Although the human genome has been sequenced, research into mechanism of action of genes has been hampered by the fact that most human genes have not been isolated. This is true for even the most common class of cancer-associated genes, the protein kinases, which mediate the majority of signaling events in cells by phosphorylating and modulating the activity of other proteins. It has been estimated by systematic gene sequencing efforts that up to a quarter of kinases may play a role in human cancers.

In a study published in the 2nd of May issue of Cell, a research teams led by Professor Jussi Taipale from the National Public Health Institute and University of Helsinki, Finland, Professor Olli Kallioniemi from Institute for Molecular Medicine Finland (FIMM), and Dr. Wei-Wu He from the US-based biotechnology company Origene Technologies, Inc., report cloning of nearly all predicted human protein kinase genes in functional form, and generation of a corresponding set of kinases lacking catalytic activity that are necessary for functional studies. They further used the kinome collection in several high-throughput screens, including a screen which identified two novel kinases regulating the Hedgehog signaling pathway – a key pathway linked to multiple types of human cancer. In addition, together with the group of Dr. Päivi Ojala, University of Helsinki, they identified a novel kinase required for activation of Kaposi’s sarcoma herpesvirus.....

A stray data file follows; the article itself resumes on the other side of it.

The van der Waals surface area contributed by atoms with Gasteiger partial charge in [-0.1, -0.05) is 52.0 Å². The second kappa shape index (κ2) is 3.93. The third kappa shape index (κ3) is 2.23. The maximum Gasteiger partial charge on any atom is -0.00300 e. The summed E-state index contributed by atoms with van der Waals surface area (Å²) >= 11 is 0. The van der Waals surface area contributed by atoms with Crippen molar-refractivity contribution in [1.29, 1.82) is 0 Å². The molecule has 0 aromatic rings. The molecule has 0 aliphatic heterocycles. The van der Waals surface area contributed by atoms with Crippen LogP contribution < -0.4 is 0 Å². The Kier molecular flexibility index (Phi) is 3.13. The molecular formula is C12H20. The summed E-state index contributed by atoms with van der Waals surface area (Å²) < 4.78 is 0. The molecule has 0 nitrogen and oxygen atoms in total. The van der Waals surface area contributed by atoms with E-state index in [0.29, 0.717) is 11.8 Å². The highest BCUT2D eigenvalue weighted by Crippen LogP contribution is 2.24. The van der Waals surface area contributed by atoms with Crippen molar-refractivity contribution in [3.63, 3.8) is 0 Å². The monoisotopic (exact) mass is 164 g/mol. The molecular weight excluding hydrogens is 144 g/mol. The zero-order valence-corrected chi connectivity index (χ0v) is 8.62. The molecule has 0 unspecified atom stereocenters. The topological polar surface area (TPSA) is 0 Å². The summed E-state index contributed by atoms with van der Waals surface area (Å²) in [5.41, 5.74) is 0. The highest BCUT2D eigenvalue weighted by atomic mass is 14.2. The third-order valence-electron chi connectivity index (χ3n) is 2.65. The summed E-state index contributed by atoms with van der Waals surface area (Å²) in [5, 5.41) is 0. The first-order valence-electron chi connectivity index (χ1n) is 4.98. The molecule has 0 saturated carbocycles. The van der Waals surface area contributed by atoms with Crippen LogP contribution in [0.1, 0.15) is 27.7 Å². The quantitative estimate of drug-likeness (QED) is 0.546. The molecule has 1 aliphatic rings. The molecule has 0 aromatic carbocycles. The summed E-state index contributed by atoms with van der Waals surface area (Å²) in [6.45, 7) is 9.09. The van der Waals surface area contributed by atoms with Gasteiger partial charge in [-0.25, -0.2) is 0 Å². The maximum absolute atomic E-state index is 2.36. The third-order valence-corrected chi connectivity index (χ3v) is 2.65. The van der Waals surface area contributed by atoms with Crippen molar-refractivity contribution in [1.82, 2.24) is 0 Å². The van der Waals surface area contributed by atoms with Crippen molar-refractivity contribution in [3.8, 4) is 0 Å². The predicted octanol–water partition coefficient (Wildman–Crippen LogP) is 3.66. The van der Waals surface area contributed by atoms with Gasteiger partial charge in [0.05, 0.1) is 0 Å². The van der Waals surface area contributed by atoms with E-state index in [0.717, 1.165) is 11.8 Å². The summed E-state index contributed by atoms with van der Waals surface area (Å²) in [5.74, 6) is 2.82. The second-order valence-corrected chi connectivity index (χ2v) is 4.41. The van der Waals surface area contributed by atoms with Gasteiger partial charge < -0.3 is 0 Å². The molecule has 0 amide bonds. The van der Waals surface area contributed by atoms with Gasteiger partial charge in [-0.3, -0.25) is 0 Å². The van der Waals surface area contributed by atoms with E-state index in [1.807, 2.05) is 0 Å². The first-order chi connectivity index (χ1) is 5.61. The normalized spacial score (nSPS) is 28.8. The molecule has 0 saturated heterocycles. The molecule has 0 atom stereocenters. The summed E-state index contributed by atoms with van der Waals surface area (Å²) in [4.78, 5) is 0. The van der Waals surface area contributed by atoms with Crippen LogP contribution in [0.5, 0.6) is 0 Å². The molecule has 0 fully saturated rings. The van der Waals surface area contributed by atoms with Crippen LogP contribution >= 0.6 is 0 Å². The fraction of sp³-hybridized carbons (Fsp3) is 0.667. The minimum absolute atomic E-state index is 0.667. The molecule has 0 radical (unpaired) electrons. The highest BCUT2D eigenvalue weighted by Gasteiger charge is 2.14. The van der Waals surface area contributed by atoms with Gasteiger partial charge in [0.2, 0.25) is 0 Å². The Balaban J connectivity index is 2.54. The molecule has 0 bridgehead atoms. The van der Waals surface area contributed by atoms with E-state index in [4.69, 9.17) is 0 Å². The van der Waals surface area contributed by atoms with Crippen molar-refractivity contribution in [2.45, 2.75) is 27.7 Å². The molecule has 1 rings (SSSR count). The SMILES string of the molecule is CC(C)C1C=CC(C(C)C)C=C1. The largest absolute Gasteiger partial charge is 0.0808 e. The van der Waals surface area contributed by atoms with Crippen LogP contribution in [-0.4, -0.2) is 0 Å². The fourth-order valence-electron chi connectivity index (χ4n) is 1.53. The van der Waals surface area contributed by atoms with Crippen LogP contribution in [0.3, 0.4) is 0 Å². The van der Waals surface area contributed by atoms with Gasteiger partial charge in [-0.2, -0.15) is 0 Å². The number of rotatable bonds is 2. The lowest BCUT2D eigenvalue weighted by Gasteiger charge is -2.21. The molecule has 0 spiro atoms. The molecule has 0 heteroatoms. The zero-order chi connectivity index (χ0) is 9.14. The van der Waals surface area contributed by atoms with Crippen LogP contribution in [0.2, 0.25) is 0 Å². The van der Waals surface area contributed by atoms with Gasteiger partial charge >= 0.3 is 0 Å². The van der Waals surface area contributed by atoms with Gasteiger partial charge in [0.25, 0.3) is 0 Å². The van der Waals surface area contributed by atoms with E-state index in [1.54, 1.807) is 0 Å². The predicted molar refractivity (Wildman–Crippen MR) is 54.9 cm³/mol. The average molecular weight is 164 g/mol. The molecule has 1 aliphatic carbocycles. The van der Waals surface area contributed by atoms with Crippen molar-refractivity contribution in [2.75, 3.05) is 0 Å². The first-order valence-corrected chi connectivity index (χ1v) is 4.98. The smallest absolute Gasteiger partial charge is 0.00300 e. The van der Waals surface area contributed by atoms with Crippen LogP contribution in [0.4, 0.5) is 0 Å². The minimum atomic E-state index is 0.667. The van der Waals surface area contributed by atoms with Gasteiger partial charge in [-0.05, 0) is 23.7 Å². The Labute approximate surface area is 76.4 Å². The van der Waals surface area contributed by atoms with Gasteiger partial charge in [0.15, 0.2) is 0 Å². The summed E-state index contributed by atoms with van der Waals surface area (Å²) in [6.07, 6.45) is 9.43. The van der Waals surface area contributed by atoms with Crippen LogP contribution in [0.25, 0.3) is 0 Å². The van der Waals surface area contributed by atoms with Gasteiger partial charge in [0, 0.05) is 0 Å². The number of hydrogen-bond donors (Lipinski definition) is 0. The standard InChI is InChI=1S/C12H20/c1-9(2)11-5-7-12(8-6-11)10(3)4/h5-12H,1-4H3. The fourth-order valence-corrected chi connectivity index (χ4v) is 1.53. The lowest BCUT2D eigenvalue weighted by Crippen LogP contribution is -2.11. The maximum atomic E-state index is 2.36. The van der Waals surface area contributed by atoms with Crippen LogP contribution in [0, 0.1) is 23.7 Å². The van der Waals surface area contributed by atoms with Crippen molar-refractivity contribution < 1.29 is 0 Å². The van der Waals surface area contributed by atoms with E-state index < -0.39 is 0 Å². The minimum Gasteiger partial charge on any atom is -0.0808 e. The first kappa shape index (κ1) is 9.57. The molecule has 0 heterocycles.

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- Turning fungus into fuel

May 4, 2008 09:48 PM

A spidery fungus with a voracious appetite for military uniforms and canvas tents could hold the key to improvements in the production of biofuels, a team of government, academic and industry researchers has announced.

In a paper published today in Nature Biotechnology, researchers led by Los Alamos National Laboratory and the U.S. Department of Energy Joint Genome Institute announced that the genetic sequence of the fungus Tricoderma reesei has uncovered important clues about how the organism breaks down plant fibers into simple sugars. The finding could unlock possibilities for industrial processes that can more efficiently and cost effectively convert corn, switchgrass and even cellulose-based municipal waste into ethanol. Ethanol from waste products is a more-carbon-neutral alternative to gasoline.